C++ Logo


Advanced search

Re: [std-proposals] [[packed]] std::unaligned

From: Lénárd Szolnoki <cpp_at_[hidden]>
Date: Sun, 10 Dec 2023 16:10:43 +0000
On Sun, 2023-12-10 at 09:59 -0500, Arthur O'Dwyer via Std-Proposals
> On Sat, Dec 9, 2023 at 7:20 PM Lénárd Szolnoki via Std-Proposals
> <std-proposals_at_[hidden]> wrote:
> > On Sat, 2023-12-09 at 22:14 +0000, Frederick Virchanza Gotham via
> > Std-Proposals wrote:
> > > On Saturday, December 9, 2023, Frederick Virchanza Gotham wrote:
> > > >
> > > > In both of these use cases, I'd much prefer if we could do the
> > > > following:
> > > >
> > > > struct TokenInfo {
> > > > long unsigned a;
> > > > char b;
> > > > long unsigned c;
> > > > char d;
> > > > };
> > > >
> > > > typedef struct TokenInfo [[packed]] TicketInfo;
> > > >
> > > > So now 'TicketInfo' is a packed form of the 'TokenInfo' struct.
> >
> > An attribute is the wrong tool for this as it is ignorable. Maybe
> > once
> > metaclasses land then it could be feasible, and still a pure
> > library
> > implementation.
> >
> Actually, we were just arguing about this (basically because
> different people have vastly different ideas of what "ignorable" was
> ever supposed to mean in the first place) over in this CWG reflector
> thread: https://lists.isocpp.org/core/2023/11/15103.php It turns out
> that struct layout is pretty much the most implementation-defined
> thing in the world, and thus "ignorable" by (some) definition —
> because an implementation can just say "This attribute does nothing
> on my platform's ABI" and that's okay. (MSVC does this with
> [[no_unique_address]]. That's extremely low QoI, but there's nothing
> wrong with it from the paper standard's point of view.)
> So [[packed]] — that is, standardizing the existing practice of
> __attribute__((packed)) — would be totally fine.

[[no_unique_address]] affects layout compatibility, which is observable
through is_layout_compatible. [[packed]] would arguably affect layout
compatibility similarly.

[[packed]] is troublesome in other ways too, as you shouldn't be able
to bind a reference or get the address of a member to a packed class.
(AFAIK there is implementation divergence here between gcc and clang
too.) So depending on whether [[packed]] is ignored certain expressions
may become ill-formed, similarly how taking the address of a bit-field
is ill-formed.

Compilers ignore [[packed]] right now, compilers switching to interpret
it as __attribute__((packed)) would be an ABI break without a good
reason. Yes, [[no_unique_address]] was an ABI break too. Granted, the
break only affects new libraries that support old compilers, and they
can avoid the break by just not using the attribute. gcc and clang
adopted the attribute early enough to not cause additional ABI issues,
but this issue is still there.

> However, I don't think Frederick has realized yet that his "packed
> TokenInfo" (where the attribute cracks open the curly braces and
> applies itself to all subobjects recursively) is-not-a kind of
> "TokenInfo". There are things you can do with a "TokenInfo" which you
> physically cannot do with such a "packed TokenInfo." One example is
> "fetch its `c` member with an aligned load instruction" (because the
> packed TokenInfo's `c` is misaligned). Another example is "evaluate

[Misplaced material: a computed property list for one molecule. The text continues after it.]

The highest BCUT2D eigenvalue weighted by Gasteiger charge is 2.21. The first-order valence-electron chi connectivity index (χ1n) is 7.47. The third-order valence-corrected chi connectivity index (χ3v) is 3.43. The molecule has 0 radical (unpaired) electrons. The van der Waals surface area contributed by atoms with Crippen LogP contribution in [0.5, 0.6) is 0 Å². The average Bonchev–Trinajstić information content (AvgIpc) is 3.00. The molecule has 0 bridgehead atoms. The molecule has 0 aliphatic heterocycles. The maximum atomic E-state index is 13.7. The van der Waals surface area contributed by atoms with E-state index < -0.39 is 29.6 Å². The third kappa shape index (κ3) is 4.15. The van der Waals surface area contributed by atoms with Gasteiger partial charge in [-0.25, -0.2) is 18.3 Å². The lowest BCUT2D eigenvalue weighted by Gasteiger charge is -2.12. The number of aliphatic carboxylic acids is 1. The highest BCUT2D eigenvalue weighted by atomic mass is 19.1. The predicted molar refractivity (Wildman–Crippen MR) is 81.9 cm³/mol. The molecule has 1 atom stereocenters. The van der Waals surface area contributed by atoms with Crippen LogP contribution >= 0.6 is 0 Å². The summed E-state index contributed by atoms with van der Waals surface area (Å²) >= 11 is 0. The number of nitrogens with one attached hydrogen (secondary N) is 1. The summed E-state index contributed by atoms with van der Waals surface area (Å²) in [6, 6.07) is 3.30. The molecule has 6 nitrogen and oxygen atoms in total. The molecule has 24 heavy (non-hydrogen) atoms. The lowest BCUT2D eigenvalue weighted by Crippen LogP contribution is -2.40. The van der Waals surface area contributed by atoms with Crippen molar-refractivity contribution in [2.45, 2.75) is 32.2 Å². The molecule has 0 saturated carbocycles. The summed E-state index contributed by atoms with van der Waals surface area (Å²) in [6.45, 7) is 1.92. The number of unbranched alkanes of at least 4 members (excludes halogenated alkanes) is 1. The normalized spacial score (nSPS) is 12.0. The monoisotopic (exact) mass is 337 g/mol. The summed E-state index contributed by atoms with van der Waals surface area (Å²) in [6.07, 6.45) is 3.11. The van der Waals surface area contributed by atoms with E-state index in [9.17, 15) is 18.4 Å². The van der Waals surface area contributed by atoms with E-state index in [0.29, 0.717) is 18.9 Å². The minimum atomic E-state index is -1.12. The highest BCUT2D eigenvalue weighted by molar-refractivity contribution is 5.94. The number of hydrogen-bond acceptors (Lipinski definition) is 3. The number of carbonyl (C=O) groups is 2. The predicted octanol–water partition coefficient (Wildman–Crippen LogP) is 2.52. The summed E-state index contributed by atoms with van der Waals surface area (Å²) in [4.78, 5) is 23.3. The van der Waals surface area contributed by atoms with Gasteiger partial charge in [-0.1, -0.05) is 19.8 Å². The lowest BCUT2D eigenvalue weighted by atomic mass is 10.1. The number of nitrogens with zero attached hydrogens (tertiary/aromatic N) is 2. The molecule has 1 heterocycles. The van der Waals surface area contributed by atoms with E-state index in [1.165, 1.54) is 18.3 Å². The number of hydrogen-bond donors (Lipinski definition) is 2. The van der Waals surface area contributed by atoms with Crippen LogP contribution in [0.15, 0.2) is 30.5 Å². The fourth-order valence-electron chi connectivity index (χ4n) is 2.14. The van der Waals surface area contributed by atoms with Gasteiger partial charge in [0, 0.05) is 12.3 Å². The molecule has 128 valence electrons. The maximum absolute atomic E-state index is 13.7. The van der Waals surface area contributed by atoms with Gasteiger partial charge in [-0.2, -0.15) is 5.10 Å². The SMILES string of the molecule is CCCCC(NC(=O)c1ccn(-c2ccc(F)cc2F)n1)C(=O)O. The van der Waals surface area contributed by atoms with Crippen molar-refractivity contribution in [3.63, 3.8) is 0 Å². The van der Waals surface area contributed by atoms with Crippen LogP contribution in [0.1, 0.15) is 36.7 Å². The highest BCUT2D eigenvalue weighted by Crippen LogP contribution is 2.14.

> `&p->c` and have it give you a pointer of type `long unsigned*`"
> (because the language assumes that it's always safe to load from a
> `long unsigned*` using an aligned load instruction).
> Clang and GCC just make this a
> warning: https://godbolt.org/z/vGGWYMq64
> IIRC, Green Hills provides `__packed` as a type qualifier (like
> `const` and `volatile`), where taking the address of a `__packed int
> pi` just gives you a `__packed int *ppi`, and the compiler
> understands that loading from `*ppi` will require a misaligned load.
> I don't fully see what people are envisioning even with this
> `std::unaligned<T>` syntax. I mean, you could make it work like
> `std::atomic<T>`, and maybe that's good enough, and what people are
> expecting —
> std::unaligned<int> ai = 0;
> int x = ai.load(); // copy out the value
> but you certainly couldn't make it work like `T` itself —
> std::unaligned<int> ai = 0;
> int *p = &ai.value(); // point to the held value? no! physically
> impossible!
> std::unaligned<MyTrivial> at;
> at->my_member_function(); // call a member function on the held
> value? no! physically impossible!
> (Did/does Green Hills allow you to write a member function `void
> my_member_function() __packed { ~~~ }` receiving a __packed-qualified
> this pointer? I don't recall. Probably not. But it would be
> consistent.)

The point is that you put std::unaligned around members of a packed
struct, not around the struct itself. It's not used the same way as
__attribute__((packed)). The thing is __attribute__((packed)) is a
convenience attribute for a struct that mainly affects its members.
std::unaligned would make it explicit without introducing weird bit-
field-like language rules for these members.

Later if metaclasses will happen, then convenience std::packed
metaclass could wrap each member into std::unaligned.

I'm not saying that this idea is fully fledged out though. You can take
the address of a std::unaligned member and you get a
std::unaligned<T>*. A common type between std::unaligned<T>* and T*
might be warranted, as there is no harm in a "pointer to a possibly
unaligned int" to point to either an unaligned int or just a regular
int object.

Maybe the feature would be better as a language feature after all, but
I still think that it should primarily be a property of a member and
not the property of the parent class itself. One (probably wild) idea
is to make `alignas(N)` a qualifier, and allow qualification conversion
in the safe direction. And lift the ban on specifying lower than the
types alignment for members.


Received on 2023-12-10 16:10:48